Easter Island (Island Week 2)

Thursday, 30th August 2007 by

(It’s Island Week 2 here at GSS, which means we’ll mostly be posting about Islands. For about a week.)

Located in the south eastern Pacific Ocean, almost four thousand kilometers from continental Chile, Easter Island – or locally Rapa Nui – is one of the world’s most isolated inhabited islands1, as well as one of the world’s most fascinating archaeological sites.

Photo of Rano Raraku Moai from mappic.org

The human history of Easter Island probably began somewhere between AD 300 and 1200 when people from the islands west of here landed with the tools, animals and provisions to stay for good. Although only 171 km2 in area, at the time Easter Island had extensive forests, and the volcanic craters held drinking water – which is an important feature on an island with no rivers.

Rano Kau volcano (Picture)

Somewhere between AD 1000 and 1500, the Rapanui began a period of frantic construction of enormous stone statues – the Moai, for which Easter Island is world famous today. These enigmatic figures represented the islander’s deified ancestors, and were mostly placed near the coast, with their backs to the sea.

Moai of Ahu Nau Nau, Anakena Beach (Picture)

Moai are hewn from the island’s volcanic rock2, and the largest Moai erected was almost 10 metres high and weighed 75 tonnes; their production and transportation is considered a remarkable accomplishment.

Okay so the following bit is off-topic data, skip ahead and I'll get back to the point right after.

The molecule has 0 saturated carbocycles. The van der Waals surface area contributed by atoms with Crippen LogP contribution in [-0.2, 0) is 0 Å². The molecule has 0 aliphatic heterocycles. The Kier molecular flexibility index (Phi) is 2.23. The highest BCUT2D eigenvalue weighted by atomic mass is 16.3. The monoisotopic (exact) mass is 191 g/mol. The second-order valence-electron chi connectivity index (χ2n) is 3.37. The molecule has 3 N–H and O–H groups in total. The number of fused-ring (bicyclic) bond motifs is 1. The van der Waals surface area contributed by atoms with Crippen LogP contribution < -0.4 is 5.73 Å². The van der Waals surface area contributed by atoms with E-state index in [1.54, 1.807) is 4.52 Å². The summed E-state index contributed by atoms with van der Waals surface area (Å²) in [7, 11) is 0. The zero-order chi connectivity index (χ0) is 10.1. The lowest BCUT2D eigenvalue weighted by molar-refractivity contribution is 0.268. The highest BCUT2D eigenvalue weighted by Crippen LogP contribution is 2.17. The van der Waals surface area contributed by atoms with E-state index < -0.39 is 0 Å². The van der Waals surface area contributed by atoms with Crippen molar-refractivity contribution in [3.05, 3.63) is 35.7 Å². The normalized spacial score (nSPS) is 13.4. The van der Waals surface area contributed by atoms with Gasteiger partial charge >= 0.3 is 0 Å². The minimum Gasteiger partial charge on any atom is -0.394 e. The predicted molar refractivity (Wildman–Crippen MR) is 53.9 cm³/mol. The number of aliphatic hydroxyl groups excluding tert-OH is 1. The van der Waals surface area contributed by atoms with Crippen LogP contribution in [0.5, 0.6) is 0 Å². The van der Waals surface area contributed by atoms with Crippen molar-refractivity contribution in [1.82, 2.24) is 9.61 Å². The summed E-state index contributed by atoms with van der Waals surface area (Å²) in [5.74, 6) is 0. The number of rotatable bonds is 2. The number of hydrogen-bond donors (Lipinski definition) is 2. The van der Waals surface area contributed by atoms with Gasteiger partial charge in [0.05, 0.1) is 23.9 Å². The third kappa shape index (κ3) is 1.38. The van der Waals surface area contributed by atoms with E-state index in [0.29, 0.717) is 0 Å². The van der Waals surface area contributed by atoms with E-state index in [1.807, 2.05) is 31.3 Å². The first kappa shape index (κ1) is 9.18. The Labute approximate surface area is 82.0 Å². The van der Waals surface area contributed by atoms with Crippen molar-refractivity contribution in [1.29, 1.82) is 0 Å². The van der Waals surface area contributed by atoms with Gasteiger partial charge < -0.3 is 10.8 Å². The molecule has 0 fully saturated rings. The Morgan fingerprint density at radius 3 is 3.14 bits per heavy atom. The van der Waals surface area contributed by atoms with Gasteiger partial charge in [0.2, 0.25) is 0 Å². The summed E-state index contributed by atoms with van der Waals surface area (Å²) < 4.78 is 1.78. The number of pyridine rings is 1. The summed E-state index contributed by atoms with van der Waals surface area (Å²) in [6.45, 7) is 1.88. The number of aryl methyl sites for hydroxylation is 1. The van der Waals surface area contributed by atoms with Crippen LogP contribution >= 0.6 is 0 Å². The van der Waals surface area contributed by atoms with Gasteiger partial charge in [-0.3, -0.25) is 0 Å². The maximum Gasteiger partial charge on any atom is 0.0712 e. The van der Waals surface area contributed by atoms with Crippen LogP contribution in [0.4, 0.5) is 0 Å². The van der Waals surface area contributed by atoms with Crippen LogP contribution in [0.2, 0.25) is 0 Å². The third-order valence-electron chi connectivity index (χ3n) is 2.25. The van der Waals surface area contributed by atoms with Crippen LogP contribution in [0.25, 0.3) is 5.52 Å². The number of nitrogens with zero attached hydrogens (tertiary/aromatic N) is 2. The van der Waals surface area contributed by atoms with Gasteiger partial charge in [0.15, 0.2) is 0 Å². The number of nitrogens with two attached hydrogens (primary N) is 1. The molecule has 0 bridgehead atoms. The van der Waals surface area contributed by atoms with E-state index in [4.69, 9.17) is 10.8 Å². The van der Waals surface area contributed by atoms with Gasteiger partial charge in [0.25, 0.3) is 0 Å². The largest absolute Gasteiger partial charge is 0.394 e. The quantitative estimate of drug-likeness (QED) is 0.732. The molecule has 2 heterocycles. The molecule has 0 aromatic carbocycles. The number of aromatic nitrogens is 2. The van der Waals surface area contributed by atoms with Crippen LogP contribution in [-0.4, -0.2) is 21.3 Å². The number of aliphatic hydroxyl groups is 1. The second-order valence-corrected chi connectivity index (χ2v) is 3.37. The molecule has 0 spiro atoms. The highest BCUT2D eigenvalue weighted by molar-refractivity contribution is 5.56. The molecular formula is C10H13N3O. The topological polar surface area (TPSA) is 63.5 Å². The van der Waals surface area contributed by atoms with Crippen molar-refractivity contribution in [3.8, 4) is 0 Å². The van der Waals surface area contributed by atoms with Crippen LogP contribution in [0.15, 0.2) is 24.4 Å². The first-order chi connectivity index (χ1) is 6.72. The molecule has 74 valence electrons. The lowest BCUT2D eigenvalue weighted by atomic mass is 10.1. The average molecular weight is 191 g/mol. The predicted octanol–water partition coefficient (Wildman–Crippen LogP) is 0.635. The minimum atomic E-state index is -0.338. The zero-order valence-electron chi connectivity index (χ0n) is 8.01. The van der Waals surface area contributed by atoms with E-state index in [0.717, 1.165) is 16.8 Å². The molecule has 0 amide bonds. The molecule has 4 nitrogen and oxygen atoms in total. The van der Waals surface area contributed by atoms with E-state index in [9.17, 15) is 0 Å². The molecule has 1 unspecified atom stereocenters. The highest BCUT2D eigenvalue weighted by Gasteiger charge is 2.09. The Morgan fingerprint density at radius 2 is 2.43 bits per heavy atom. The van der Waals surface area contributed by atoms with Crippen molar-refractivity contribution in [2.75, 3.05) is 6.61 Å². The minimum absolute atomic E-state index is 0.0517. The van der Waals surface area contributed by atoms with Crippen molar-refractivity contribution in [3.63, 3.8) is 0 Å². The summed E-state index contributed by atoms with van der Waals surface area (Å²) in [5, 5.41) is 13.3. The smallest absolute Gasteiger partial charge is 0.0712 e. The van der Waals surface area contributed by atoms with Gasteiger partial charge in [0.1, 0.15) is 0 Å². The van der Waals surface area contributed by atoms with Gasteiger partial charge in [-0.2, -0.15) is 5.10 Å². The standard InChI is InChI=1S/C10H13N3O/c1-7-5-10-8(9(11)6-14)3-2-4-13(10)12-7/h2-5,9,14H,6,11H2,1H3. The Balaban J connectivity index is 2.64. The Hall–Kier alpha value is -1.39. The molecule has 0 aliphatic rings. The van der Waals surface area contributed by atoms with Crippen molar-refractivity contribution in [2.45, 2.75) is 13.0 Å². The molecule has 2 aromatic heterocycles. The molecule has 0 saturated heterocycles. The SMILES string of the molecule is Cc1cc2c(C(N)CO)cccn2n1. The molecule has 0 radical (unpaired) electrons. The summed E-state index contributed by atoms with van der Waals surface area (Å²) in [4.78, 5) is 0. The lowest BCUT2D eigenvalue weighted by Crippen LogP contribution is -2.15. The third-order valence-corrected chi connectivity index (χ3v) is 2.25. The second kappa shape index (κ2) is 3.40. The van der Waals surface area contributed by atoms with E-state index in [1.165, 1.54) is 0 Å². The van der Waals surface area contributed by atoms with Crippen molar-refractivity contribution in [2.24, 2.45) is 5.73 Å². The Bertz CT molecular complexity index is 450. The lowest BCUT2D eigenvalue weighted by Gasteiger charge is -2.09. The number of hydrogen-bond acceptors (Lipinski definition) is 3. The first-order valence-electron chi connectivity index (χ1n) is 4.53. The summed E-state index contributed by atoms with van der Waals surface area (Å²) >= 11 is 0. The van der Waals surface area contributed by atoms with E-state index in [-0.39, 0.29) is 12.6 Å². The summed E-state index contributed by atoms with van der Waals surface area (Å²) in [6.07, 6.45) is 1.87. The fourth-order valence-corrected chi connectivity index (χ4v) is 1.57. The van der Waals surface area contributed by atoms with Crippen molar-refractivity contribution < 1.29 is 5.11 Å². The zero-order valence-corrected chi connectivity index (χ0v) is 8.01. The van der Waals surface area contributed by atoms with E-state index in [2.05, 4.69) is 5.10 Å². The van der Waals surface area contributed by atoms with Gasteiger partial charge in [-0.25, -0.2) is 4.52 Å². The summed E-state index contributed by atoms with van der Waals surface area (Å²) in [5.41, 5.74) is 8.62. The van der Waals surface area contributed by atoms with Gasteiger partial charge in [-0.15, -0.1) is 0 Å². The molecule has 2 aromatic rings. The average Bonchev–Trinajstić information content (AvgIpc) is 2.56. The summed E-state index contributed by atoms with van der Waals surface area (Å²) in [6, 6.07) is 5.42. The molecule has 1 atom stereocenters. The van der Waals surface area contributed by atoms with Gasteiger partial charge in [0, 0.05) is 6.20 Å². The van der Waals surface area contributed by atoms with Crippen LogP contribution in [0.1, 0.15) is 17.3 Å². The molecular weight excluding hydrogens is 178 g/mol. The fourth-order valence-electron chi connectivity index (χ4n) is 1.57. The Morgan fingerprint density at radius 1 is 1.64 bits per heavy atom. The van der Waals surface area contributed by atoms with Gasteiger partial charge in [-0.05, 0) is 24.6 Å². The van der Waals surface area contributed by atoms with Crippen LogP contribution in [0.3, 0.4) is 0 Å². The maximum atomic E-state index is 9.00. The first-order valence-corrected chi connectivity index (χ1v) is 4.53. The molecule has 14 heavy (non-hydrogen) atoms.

Moai of Ahu Tongariki, (Picture)

887 Moai have been identified to date, however only a quarter ever made it to one of the coastal Ahu platforms – nearly half of all Moai remain at a single site called Rano Raraku, the volcanic crater where 95% were originally carved. The landscape is littered with 397 Moai – some half-finished, some semi-submerged in the earth through erosion, and others never even detached from the rock.3

Rano Raraku crater, Rano Raraku Moai (Picture)

By the time explorers arrived here in the 18th Century, the forests of the island had completely disappeared. It’s unknown whether or not the Rapanui had used all the trees in the construction of the Moai, or if some other ecological factor was involved, but either way the islanders were now trapped – there was no longer any wood available for making seaworthy canoes.

After this things began to go rapidly downhill for the inhabitants of Easter Island. There followed a period of tribal wars, raids by Peruvian slavers, epidemics of European diseases, and the conversion of the entire island into a sheep farm. During this period much Rapa Nui culture was lost forever, nearly all of the Moai were deliberately toppled (probably by warring tribal factions), and by the late 19th century only 111 of the indigenous people remained alive.

Somehow, against all the odds, today there are several thousand descendants of the surviving 111 Rapanui living on Easter Island – which now has sustainable forestry and the longest runway in Polynesia (having been extended to function as an emergency landing place for the U.S. Space Shuttle). The Moai have returned too – many have been re-erected on their Ahus around the island and one has even been given new eyes.

Moai at Ahu Akivi, unusual in not being on the coast, and facing towards the sea (Picture)

Read more about Easter Island and Moai at Wikipedia.

Thanks to Josh, Adam, Reinhold and Didier.

  1. Featured earlier in the week, Easter Island’s nearest inhabited neighbour is Pitcairn Island – 1,931 kilometers west of here. 

  2. Whilst most Moai were carved from easily worked tuff, Hoa Hakananai’a is one of just ten Moai that were carved from much harder basalt

  3. The biggest Moai ever carved also remains on the slopes of Rano Raraku, which at 21.6 metres tall and around 270 tonnes was probably impossible for the Rapanui to move.